Friday, September 18, 2015

Is Writing Solitary?

Is writing really a solitary pursuit?

Well. . . yes and no.

It is. . .

I’m the only one who can write my story. It’s my fingers, and only my fingers, on the keyboard turning thoughts into words. Well, sometimes my cat tries to help. But, yeah, I’m 
alone in that task.

Even if I had the luxury of a transcriptionist, which I don’t, I’d still have to get the words, thoughts and mental images out of my brain and recorded for them.

It is just me.

And although I can write anywhere, it’s easier with no distractions. The best way to ensure that is to be alone with my computer (or paper and pen) – no people around, no TV, ignore the phone, and definitely no internet!

Again, me alone.

BUT. . .

Without the characters talking to me, there would be no story. I may be putting the words down, but it is the characters, telling me their thoughts and their stories. Many writers will talk about making the characters real. That can’t happen unless readers can picture them really saying and doing the things on the page. Readers won’t have an image unless I can create it as I write the story. So as looney as it may sound, I am never really alone in the room as I write. Sometimes it is just the character I’m focusing on there with me. Other times, it’s them and several others, even from completely different stories, all vying for attention.

Stories also wouldn’t exist without everyday people and events around me in life: an old woman at the rodeo wearing a crazy cowboy hat; the solitary person sitting on a park bench; a funny thing that happened at work one day. I never know when one of those is going to pop up and lend some color to a scene.

Then there are the folks who help me, and that list is long. There’s the writing buddy who talked to me for over an hour to help me through a troublesome plot hole. Or the friend who made one simple comment that sparked the writing juices after too long a dry spell. There are the folks who’ve given me critiques, sometimes painful ones, which have helped improve my writing overall. If you have loved ones living with you, count yourself lucky if they help you make the time for writing by keeping distractions at bay. And no list would be complete without the editors, who return work with so much blood dripping from the pages that I sometimes wonder if the words can be saved. Each and every one of these people helps me craft the story; mold it into something worth sharing.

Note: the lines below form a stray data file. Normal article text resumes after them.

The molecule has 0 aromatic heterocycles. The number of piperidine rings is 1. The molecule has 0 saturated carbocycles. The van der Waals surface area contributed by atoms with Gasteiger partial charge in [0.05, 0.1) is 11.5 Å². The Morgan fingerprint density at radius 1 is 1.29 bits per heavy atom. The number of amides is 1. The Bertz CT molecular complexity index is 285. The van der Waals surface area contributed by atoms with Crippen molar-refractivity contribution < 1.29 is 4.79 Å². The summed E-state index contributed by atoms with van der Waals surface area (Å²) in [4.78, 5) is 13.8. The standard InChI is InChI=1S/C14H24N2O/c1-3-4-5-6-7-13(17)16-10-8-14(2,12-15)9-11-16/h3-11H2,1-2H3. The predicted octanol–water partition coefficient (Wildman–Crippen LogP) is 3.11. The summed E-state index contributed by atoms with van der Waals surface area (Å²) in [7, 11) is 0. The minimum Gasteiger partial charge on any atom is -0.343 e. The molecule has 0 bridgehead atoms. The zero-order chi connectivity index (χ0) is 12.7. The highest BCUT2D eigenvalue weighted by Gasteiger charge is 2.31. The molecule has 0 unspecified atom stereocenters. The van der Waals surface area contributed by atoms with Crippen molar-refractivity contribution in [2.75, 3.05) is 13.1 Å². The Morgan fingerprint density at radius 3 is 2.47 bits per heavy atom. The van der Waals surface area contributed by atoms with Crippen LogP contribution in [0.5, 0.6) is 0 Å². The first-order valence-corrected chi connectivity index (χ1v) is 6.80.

Sometimes my cat tries to help

I also have to mention the people who help get the story to the public. They spread the word once it’s ready to publish. Then there are the readers. Yes, it’s my story, but I do have to keep the readers in mind while writing, because without them it’s just words on a page.

So in a very real sense, I have a crowded house every time I sit down to write. And I can’t write the best story possible, or even a good one, without them.

That makes writing is a joint project.

But in the end, I alone am the one responsible for making it happen.

I can’t blame the writing buddy if the plot hole still exists, nor the characters for not talking to me if I have been too busy to listen to them. If the words never get onto the page, I have only myself to point the finger at.

So, for me, writing is both a solitary venture and a team effort.

How does this fit with your image of a writer and their craft? If you're a writer, where do you fall on the solitary/team spectrum?